By Miriam Bernard
This record explores what it's prefer to stay and paintings within the new Berryhill Retirement Village in Stoke-on-Trent (developed via The ExtraCare Charitable belief and Touchstone Housing Association), and indicates that retirement housing doesn't must be deliberate and built completely with middle-class execs in brain. in response to the stories of citizens, employees, households and different stakeholders, the document: identifies the standards that facilitate the improvement of a good atmosphere within which to age; asks why humans moved into the Village and whether or not they felt that their lives had greater there; considers the entire diversity of resources of aid either in and out the Village; info the various ways that such environments can facilitate humans of their efforts to beat affliction and bad healthiness and revel in an excellent caliber of existence; and attracts out wider coverage and perform classes in the event you will be contemplating constructing comparable schemes. The record is key studying for coverage makers and practitioners in housing, healthiness and social care, in addition to teachers drawn to those fields. (REPORT)
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Additional info for New Lifestyles In Old Age: Health, Identity And Well-being In Berryhill Retirement Village
For those residents with mental health problems of a less complex nature, such as anxiety or depression, the size of the building, the number of residents and the consequent prevalence of cliques could also be a problem. New residents reported being told “you can’t sit in that chair, it’s so and so’s”. This kind of attitude might be uncomfortable to any new resident, but for those with particular sensitivities it could be extremely alienating and further deepen their anxiety or depression. Berryhill staff were themselves very aware of issues around meeting the mental health needs of residents, but recognised that they were not especially well equipped or trained to meet these needs.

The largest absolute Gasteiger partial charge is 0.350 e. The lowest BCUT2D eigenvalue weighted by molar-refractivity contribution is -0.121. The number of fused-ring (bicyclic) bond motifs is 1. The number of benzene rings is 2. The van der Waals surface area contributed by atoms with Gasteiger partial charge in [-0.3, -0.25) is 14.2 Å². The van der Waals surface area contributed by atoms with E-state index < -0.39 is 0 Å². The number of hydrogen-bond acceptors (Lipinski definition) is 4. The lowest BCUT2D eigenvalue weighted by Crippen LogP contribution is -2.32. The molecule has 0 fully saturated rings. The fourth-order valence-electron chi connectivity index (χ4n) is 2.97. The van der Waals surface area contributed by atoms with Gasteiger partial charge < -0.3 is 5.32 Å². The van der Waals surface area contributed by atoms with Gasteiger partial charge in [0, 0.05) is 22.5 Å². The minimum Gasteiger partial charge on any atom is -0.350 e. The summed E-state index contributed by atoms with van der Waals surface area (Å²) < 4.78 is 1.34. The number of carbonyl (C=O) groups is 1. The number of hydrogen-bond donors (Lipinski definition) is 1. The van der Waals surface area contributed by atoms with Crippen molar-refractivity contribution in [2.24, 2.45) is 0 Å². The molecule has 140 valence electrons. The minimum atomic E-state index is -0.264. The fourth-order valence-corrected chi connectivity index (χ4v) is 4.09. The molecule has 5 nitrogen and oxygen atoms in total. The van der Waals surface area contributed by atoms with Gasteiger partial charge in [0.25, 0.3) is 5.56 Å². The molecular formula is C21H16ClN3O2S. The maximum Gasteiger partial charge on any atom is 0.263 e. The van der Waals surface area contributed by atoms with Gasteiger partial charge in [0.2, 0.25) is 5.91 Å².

A further example was the tendency of a number of residents to assume that frailty was the domain of older residents. Such use of language may strike others as alienating and discriminatory. It also raises concerns over the effects such attitudes may have on the well-being of disabled residents within the village community. Physical disabilities At Wave 2, over half of respondents had sight problems (51; 52%) and over a third had hearing problems (38; 39%). Here, Margaret notes the difficulties faced by fellow residents who have sensory impairments: my balance.
Some concerns were raised about people monopolising particular facilities or trying to impose their views on others and this could mean people felt left out; • loneliness and lack of friends: in an environment with an emphasis on activity and sociability, those without friends (less than 10% over the three years) to help and support them sometimes felt unable to participate. Similarly, those who described themselves as lonely reported less involvement; • costs: for very small numbers of people, the costs involved in taking part (a lot of the activities levy a cost even if it is only a pound) could be a disincentive.